Delays with Home Office: its impact on life and business

Delays with Home Office: its impact on life and business

19th July @ 17:00 – 19:00

The Boothroyd Room, Portcullis House, 1 Victoria Embankment, SW1A 2JR

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On July 19th, CEFTUS and, in partnership with Penriths and QuaLegal, hosted an insightful parliamentary event titled “Delays with Home Office: Its Impact on Life and Business.” The event was held at the Boothroyd Room, Portcullis House, with the aim of addressing the prolonged delays faced by ECAA visa applicants and the broader implications for individuals and businesses.

The discussion was chaired by Christian Wakeford, Labour MP for Bury South, and featured a panel of distinguished speakers, including Stephen Kinnock, Shadow Minister for Immigration; Ali R. Arslan, Entrepreneur and Start-up Mentor; May Bulman, Social Affairs Correspondent for The Independent; Fizza Qureshi, CEO of Migrants’ Rights Network; and Hakan Elbir, Founder of Dialogue in the Dark.

The event began with Christian Wakeford acknowledging the significant impact of Home Office delays on various sectors of society, particularly focusing on visas, passports, and immigration. He emphasized the importance of addressing these delays to mitigate their adverse effects on life and business.

Fizza Qureshi presented the findings of a newly launched report titled “Life on Hold: The Consequences of Home Office Delays for ECAA Visa Holders.” The report highlighted the severe impact of prolonged delays, with some individuals waiting up to two years for a decision. Key findings included the financial losses suffered by businesses, the emotional and mental toll on individuals and families, and the broader societal implications. Qureshi called for the prioritization of cases pending beyond six months and suggested financial compensation for those affected.

Hakan Elbir shared his personal journey as a visa holder and entrepreneur. He founded Dialogue in the Dark, a social inclusion project employing visually impaired individuals. Elbir recounted the challenges he faced due to visa delays, including being stuck in Turkey for six months due to travel restrictions, which forced him to vacate his London apartment and disrupted his business operations. He emphasized the transformative impact of his social enterprise on disabled individuals and the broader community.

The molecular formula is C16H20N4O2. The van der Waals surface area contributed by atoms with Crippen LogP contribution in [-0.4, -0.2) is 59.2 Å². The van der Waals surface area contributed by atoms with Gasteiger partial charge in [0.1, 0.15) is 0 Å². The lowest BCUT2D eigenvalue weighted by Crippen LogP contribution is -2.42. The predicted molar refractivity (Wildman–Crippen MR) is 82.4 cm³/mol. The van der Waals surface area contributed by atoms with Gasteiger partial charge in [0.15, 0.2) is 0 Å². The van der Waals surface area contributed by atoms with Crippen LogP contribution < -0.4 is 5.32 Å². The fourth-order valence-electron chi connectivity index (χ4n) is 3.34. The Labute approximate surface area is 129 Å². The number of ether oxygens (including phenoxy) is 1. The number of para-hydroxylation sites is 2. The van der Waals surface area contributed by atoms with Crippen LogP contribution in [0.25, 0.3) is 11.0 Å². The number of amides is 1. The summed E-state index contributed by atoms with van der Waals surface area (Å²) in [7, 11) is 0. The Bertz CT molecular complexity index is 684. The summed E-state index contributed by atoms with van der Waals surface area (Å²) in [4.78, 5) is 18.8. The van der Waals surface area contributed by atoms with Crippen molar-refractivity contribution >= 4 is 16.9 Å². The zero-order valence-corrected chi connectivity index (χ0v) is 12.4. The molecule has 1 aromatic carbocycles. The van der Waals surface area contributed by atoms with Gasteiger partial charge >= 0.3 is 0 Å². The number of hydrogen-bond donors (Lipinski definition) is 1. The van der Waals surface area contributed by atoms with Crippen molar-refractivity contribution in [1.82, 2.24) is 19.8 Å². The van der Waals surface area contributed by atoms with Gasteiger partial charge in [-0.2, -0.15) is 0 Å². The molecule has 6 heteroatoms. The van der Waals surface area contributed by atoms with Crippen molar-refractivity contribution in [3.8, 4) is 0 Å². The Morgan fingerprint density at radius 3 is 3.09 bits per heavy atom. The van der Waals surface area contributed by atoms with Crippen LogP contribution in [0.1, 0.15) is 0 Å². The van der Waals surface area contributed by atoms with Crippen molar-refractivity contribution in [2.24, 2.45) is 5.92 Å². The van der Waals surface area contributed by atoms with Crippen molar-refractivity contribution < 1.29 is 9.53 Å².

Ali R. Arslan discussed the broader implications of Home Office delays on start-ups and innovation in the UK. He highlighted the irony of the Turkish Businessperson visa, which restricts travel, thereby hampering international business operations and growth. Arslan criticized the rationale behind the travel ban for pending visa applications and called for practical solutions to facilitate business activities.

May Bulman provided a journalistic perspective on the issue, sharing examples of how media coverage can sometimes expedite Home Office decisions. She emphasized the systemic nature of the delays and the broader implications for individuals across various visa categories. Bulman called for a reevaluation of Home Office processes to ensure timely and fair decision-making.

During the Q&A session, attendees expressed their concerns and shared personal experiences, highlighting the widespread frustration and hardship caused by the delays. Suggestions for improving the situation included implementing a fast-track system, prioritizing long-pending cases, and removing travel restrictions for pending visa applicants.

In his closing remarks, Christian Wakeford acknowledged the significant human and economic costs of the delays and expressed his commitment to raising these issues with government officials. He encouraged attendees to continue advocating for change and to utilize all available channels, including legal avenues and media coverage, to highlight the urgency of the situation.

The event concluded with a consensus on the need for pragmatic solutions and increased accountability within the Home Office to address the ongoing delays and their detrimental impact on individuals and businesses. CEFTUS and its partners pledged to continue their advocacy efforts to ensure that the voices of those affected are heard and that meaningful changes are implemented.


Stephen Kinnock, Shadow Minister (Home Office)

Labour MP for Aberavon and currently shadow minister for Immigration.

Ali R. Arslan, Entrepreneur & Start-up Mentor

The impact of Home Office delays on Britain’s start-ups & innovation culture

May Bulman, The Independent’s Social Affairs Correspondent

She won the Anti-Slavery Day award for Best News piece in both 2017 and 2019. In January 2022 she wrote “Thousands of Turkish nationals in Britain trapped in limbo due to Home Office delays”

Fizza Qureshi, CEO of Migrants’ Rights Network

Migrants’ Rights Network did a ECAA visa delay campaign and survey in April 2022. Fizza will talk about findings of the survey results, and what they will do next.

Hakan Elbir, Founder of Dialogue in the Dark

Journey of an ECAA visa holder employing more than 30 blind and deaf people.


Christian Wakeford

Labour MP for Bury South

Special thanks…. to the following volunteers, who are all ECAA visa holders, for making this event reach the masses:

Ibrahim Sarica, MetaCampus Founder

(Event will be broadcast in the MetaVerse the next day!)

Ferhat Elik, Photography:

Gokhan Goksoy, Video: